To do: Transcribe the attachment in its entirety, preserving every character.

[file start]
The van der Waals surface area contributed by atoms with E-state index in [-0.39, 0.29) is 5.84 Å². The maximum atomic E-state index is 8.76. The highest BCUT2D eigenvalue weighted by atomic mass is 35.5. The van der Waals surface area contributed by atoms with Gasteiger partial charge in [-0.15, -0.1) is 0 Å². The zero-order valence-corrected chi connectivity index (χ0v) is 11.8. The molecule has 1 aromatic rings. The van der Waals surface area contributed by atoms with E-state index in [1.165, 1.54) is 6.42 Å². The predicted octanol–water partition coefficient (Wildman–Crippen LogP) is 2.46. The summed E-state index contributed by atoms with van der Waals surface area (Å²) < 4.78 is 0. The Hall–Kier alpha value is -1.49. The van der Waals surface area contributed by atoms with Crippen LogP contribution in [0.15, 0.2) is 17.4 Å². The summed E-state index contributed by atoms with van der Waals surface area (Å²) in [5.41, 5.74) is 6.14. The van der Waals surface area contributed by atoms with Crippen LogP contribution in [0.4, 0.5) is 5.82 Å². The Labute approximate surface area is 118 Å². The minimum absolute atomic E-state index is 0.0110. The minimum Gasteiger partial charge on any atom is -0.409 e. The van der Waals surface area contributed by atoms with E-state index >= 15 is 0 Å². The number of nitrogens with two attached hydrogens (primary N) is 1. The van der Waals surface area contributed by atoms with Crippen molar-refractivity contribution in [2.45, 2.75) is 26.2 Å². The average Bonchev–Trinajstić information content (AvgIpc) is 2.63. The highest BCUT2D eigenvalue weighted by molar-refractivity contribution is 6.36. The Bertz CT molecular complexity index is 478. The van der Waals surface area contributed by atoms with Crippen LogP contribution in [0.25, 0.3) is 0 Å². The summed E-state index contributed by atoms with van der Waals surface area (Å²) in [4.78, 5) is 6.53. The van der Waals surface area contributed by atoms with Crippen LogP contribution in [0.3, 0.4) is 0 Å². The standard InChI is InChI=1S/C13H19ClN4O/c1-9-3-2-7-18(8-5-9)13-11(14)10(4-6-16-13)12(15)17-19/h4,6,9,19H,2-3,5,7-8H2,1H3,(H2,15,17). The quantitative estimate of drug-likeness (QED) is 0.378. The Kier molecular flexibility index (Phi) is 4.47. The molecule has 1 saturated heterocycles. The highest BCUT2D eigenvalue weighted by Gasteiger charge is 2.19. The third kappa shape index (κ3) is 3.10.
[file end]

The van der Waals surface area contributed by atoms with E-state index in [-0.39, 0.29) is 5.84 Å². The maximum atomic E-state index is 8.76. The highest BCUT2D eigenvalue weighted by atomic mass is 35.5. The van der Waals surface area contributed by atoms with Gasteiger partial charge in [-0.15, -0.1) is 0 Å². The zero-order valence-corrected chi connectivity index (χ0v) is 11.8. The molecule has 1 aromatic rings. The van der Waals surface area contributed by atoms with E-state index in [1.165, 1.54) is 6.42 Å². The predicted octanol–water partition coefficient (Wildman–Crippen LogP) is 2.46. The summed E-state index contributed by atoms with van der Waals surface area (Å²) < 4.78 is 0. The Hall–Kier alpha value is -1.49. The van der Waals surface area contributed by atoms with Crippen LogP contribution in [0.15, 0.2) is 17.4 Å². The summed E-state index contributed by atoms with van der Waals surface area (Å²) in [5.41, 5.74) is 6.14. The van der Waals surface area contributed by atoms with Crippen LogP contribution in [0.4, 0.5) is 5.82 Å². The Labute approximate surface area is 118 Å². The minimum absolute atomic E-state index is 0.0110. The minimum Gasteiger partial charge on any atom is -0.409 e. The van der Waals surface area contributed by atoms with E-state index >= 15 is 0 Å². The number of nitrogens with two attached hydrogens (primary N) is 1. The van der Waals surface area contributed by atoms with Crippen molar-refractivity contribution in [2.45, 2.75) is 26.2 Å². The average Bonchev–Trinajstić information content (AvgIpc) is 2.63. The highest BCUT2D eigenvalue weighted by molar-refractivity contribution is 6.36. The Bertz CT molecular complexity index is 478. The van der Waals surface area contributed by atoms with Crippen LogP contribution in [0.25, 0.3) is 0 Å². The summed E-state index contributed by atoms with van der Waals surface area (Å²) in [4.78, 5) is 6.53. The van der Waals surface area contributed by atoms with Crippen LogP contribution in [0.3, 0.4) is 0 Å². The standard InChI is InChI=1S/C13H19ClN4O/c1-9-3-2-7-18(8-5-9)13-11(14)10(4-6-16-13)12(15)17-19/h4,6,9,19H,2-3,5,7-8H2,1H3,(H2,15,17). The quantitative estimate of drug-likeness (QED) is 0.378. The Kier molecular flexibility index (Phi) is 4.47. The molecule has 1 saturated heterocycles. The highest BCUT2D eigenvalue weighted by Gasteiger charge is 2.19. The third kappa shape index (κ3) is 3.10.